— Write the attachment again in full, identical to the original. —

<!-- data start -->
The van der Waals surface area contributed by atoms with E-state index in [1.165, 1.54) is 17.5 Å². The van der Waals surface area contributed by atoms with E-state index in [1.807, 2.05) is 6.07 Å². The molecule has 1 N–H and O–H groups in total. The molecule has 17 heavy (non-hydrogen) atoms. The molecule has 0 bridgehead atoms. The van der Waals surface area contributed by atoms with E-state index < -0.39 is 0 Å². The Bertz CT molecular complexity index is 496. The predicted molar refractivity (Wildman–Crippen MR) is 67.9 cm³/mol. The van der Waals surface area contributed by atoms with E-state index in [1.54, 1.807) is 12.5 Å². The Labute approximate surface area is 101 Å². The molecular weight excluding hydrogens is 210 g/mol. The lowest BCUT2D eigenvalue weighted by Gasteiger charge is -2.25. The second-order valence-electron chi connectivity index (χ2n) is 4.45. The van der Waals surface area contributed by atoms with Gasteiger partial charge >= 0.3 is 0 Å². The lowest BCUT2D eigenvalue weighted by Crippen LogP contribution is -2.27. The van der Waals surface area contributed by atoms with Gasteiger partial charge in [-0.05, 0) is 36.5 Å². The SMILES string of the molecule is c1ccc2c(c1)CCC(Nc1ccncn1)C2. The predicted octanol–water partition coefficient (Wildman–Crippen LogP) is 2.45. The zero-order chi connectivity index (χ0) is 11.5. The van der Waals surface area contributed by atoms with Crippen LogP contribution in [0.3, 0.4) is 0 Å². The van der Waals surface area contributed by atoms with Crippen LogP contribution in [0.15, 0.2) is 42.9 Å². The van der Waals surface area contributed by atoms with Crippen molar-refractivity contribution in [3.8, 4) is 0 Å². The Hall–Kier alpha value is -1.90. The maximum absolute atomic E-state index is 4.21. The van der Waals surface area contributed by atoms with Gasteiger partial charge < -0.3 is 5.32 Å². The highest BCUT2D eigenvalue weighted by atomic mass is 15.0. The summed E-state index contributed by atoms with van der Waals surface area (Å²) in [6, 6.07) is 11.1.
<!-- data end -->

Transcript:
The van der Waals surface area contributed by atoms with E-state index in [1.165, 1.54) is 17.5 Å². The van der Waals surface area contributed by atoms with E-state index in [1.807, 2.05) is 6.07 Å². The molecule has 1 N–H and O–H groups in total. The molecule has 17 heavy (non-hydrogen) atoms. The molecule has 0 bridgehead atoms. The van der Waals surface area contributed by atoms with E-state index < -0.39 is 0 Å². The Bertz CT molecular complexity index is 496. The predicted molar refractivity (Wildman–Crippen MR) is 67.9 cm³/mol. The van der Waals surface area contributed by atoms with E-state index in [1.54, 1.807) is 12.5 Å². The Labute approximate surface area is 101 Å². The molecular weight excluding hydrogens is 210 g/mol. The lowest BCUT2D eigenvalue weighted by Gasteiger charge is -2.25. The second-order valence-electron chi connectivity index (χ2n) is 4.45. The van der Waals surface area contributed by atoms with Gasteiger partial charge >= 0.3 is 0 Å². The lowest BCUT2D eigenvalue weighted by Crippen LogP contribution is -2.27. The van der Waals surface area contributed by atoms with Gasteiger partial charge in [-0.05, 0) is 36.5 Å². The SMILES string of the molecule is c1ccc2c(c1)CCC(Nc1ccncn1)C2. The predicted octanol–water partition coefficient (Wildman–Crippen LogP) is 2.45. The zero-order chi connectivity index (χ0) is 11.5. The van der Waals surface area contributed by atoms with Crippen LogP contribution in [0.3, 0.4) is 0 Å². The van der Waals surface area contributed by atoms with Crippen LogP contribution in [0.15, 0.2) is 42.9 Å². The van der Waals surface area contributed by atoms with Crippen molar-refractivity contribution in [3.8, 4) is 0 Å². The Hall–Kier alpha value is -1.90. The maximum absolute atomic E-state index is 4.21. The van der Waals surface area contributed by atoms with Gasteiger partial charge < -0.3 is 5.32 Å². The highest BCUT2D eigenvalue weighted by atomic mass is 15.0. The summed E-state index contributed by atoms with van der Waals surface area (Å²) in [6, 6.07) is 11.1.